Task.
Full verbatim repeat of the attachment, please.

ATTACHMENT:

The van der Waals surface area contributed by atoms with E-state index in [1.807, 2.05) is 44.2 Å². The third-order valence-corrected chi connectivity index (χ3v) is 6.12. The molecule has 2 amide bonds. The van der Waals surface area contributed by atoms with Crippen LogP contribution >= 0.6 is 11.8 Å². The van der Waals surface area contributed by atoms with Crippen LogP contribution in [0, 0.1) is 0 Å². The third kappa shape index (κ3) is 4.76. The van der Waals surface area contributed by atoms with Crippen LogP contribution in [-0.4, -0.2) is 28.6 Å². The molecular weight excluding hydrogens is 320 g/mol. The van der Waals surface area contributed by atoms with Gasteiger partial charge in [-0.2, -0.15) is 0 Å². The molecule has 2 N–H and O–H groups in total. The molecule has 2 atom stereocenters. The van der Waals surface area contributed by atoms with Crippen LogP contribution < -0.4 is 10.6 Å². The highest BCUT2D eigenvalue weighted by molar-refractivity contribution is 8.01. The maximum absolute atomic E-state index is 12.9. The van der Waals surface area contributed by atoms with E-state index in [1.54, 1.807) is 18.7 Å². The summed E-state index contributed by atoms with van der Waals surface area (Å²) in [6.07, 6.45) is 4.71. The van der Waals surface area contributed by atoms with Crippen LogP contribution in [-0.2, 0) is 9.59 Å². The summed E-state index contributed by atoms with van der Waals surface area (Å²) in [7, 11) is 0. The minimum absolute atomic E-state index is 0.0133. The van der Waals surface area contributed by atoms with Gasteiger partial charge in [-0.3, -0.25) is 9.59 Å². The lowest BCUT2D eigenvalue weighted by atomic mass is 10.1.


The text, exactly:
The van der Waals surface area contributed by atoms with E-state index in [1.807, 2.05) is 44.2 Å². The third-order valence-corrected chi connectivity index (χ3v) is 6.12. The molecule has 2 amide bonds. The van der Waals surface area contributed by atoms with Crippen LogP contribution >= 0.6 is 11.8 Å². The van der Waals surface area contributed by atoms with Crippen LogP contribution in [0, 0.1) is 0 Å². The third kappa shape index (κ3) is 4.76. The van der Waals surface area contributed by atoms with Crippen LogP contribution in [-0.4, -0.2) is 28.6 Å². The molecular weight excluding hydrogens is 320 g/mol. The van der Waals surface area contributed by atoms with Gasteiger partial charge in [-0.2, -0.15) is 0 Å². The molecule has 2 N–H and O–H groups in total. The molecule has 2 atom stereocenters. The van der Waals surface area contributed by atoms with Crippen LogP contribution < -0.4 is 10.6 Å². The highest BCUT2D eigenvalue weighted by molar-refractivity contribution is 8.01. The maximum absolute atomic E-state index is 12.9. The van der Waals surface area contributed by atoms with E-state index in [1.54, 1.807) is 18.7 Å². The summed E-state index contributed by atoms with van der Waals surface area (Å²) in [6.07, 6.45) is 4.71. The van der Waals surface area contributed by atoms with Crippen LogP contribution in [-0.2, 0) is 9.59 Å². The summed E-state index contributed by atoms with van der Waals surface area (Å²) in [7, 11) is 0. The minimum absolute atomic E-state index is 0.0133. The van der Waals surface area contributed by atoms with Gasteiger partial charge in [-0.3, -0.25) is 9.59 Å². The lowest BCUT2D eigenvalue weighted by atomic mass is 10.1.